Is QAnon the newest American religion?
Bonnie Kristian Illustrated | Getty Images
QAnon adherents, insofar as I’ve seen photos of them at President Trump’s campaign rallies or attached to reports on the conspiracy theory they profess, are remarkable mainly for how normal they appear. They look like Midwestern moms or the guy in your neighborhood who lets everyone borrow his pickup.
Still, QAnon isn’t mainstream, at least not yet. A CNN poll published last month found 76 percent of Americans have never heard of it. But QAnon’s affection for Trump and visibility at his events are raising the theory’s profile — and the QAnon movement is evolving in a curious way: It’s spawning a new religion, maybe even the first of new breed of religious organization in America.
The QAnon movement started on 4chan, an anonymous message board influential in online culture but generally considered outside the bounds of the respectable internet, not least because it has repeatedly made the news in connection to child pornography. That makes the site an odd first home for QAnon, whose narrative centers on a cabal of powerful figures in government, business, academia, and media who make time for child sex trafficking and satanic sacrifice in their busy schedule of world domination. Q is the movement’s anonymous digital prophet whose forum posts (“Q drops,” now migrated from 4chan to a similar site called 8kun) reveal both the nature of the cabal and Trump’s heroic plan to defeat it. QAnon’s most fervent followers reach a point of obsession, clinging to it even at cost of total estrangement from their bewildered families.
An in-depth report on QAnon in The Atlantic‘s June issue closes with the suggestion that QAnon could become the latest in a series of “thriving religious movements indigenous to America.” But research from a Concordia University doctoral student, Marc-André Argentino, shows the church of QAnon already exists and seems poised to spread. Argentino attended an online QAnon church where, he reports, two-hour Sunday services with several hundred attendees consist of prayer, communion, and interpretation of the Bible in light of Q drops and vice versa. The leaders’ goal, Argentino says, “is to train congregants to form their own home congregations in the future and grow the movement.”
It’s not inconceivable that they’ll succeed, especially after pandemic restrictions ease and in-person gatherings resume. (The pandemic, of course, fits neatly into the QAnon narrative as a plot to oust Trump before the mass arrests and executions of cabal members can begin.) Many QAnon members express a desire for community, describing how they try to convert loved ones to their cause and browse QAnon hashtags to make like-minded friends. QAnon church would fill that need, as religious gatherings long have done.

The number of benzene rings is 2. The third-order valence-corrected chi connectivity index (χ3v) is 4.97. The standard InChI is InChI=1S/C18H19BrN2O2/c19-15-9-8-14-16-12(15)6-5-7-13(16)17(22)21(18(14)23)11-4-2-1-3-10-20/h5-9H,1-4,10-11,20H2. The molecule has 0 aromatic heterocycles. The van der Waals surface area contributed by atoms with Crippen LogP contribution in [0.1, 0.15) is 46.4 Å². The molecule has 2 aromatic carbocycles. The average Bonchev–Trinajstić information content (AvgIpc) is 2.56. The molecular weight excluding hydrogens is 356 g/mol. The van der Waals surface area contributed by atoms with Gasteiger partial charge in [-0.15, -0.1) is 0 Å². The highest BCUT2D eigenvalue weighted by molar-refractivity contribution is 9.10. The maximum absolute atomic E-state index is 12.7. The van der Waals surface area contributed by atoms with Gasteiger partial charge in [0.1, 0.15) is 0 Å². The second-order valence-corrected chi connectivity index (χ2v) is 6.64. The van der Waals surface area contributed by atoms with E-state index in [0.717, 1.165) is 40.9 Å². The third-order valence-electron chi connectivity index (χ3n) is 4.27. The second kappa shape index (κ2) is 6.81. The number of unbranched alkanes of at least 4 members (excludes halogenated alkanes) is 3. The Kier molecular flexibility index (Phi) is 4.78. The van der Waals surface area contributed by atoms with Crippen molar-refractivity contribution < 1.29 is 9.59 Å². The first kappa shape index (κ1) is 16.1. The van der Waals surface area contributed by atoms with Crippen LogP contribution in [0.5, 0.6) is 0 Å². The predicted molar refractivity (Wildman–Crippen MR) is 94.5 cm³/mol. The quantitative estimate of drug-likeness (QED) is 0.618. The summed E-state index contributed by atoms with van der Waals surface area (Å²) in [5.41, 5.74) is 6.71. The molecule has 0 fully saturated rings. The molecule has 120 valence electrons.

That’s what makes me think the church of QAnon may be a portent of things to come: Traditional religiosity is declining in America, but humanity will not cease to be religious. It will merely diversify its sources of increasingly customized religiosity. From lapsed evangelicals, as many QAnon adherents seem to be, to religiously unaffiliated “nones,” people crave the community, meaning, and purpose church provides, even if they abandon or reject its teachings.
Satisfying that craving with politics and conspiracy theories isn’t new, but the QAnon church’s self-description as a church stands out. It’s one thing for outside observers to characterize a political movement as religious in its enthusiasm or expectations of loyalty; it’s another for participants to explicitly brand their own community as religious and start holding services.
Whether other groups, especially of dramatically different political persuasions, will make the same leap is difficult to say. Could we see something comparable on the left?
On the one hand, there is some unique resonance with this style of religiosity and the political right. QAnon builds on apocalyptic thinking common in parts of evangelical and fundamentalist Christianity in America. Q drops frequently include Bible passages, and the style of study of scripture and Q texts employed — the careful search for hidden prophetic meaning and correspondence to history and current events — is very much a creature of the religious right, an heir aberrant of Left Behind and The Late, Great Planet Earth.
On the other hand, one of the strangest things about QAnon is it’s a conspiracy theory born of victory, not defeat. Trump is president, after all. But typically, “conspiracy theories are for losers,” University of Miami political scientist Joseph Uscinski told The Daily Beast. “Normally you don’t expect the winning party to use them.” And perhaps this is why QAnon is taking a religious form: Having Trump in power allows for hope where most conspiracy theories offer only an account of evil. QAnon adherents believe their work decoding Q drops contributes to an achievable final triumph. Forming communities, then, has a purpose beyond commiseration.
If the victory-born nature of QAnon is thus significant, we might look for similar “churches” to pop up elsewhere as the national balance of power shifts. A Democratic president in the Trumpian mold — a populist demagogue prone to attributing every failure to sabotage — could inspire something similar. I wouldn’t expect the same Christian syncretism, but neopaganism (remember the story of the Brooklyn witches hexing Brett Kavanaugh?) or broadly new-age spiritualism might do the trick, producing a service with, say, meditation and a spell instead of prayer and communion.
Q, for one, would no doubt take this development in stride, adding it to the QAnon mythology for his followers — er, parishioners? — to parse next Sunday.
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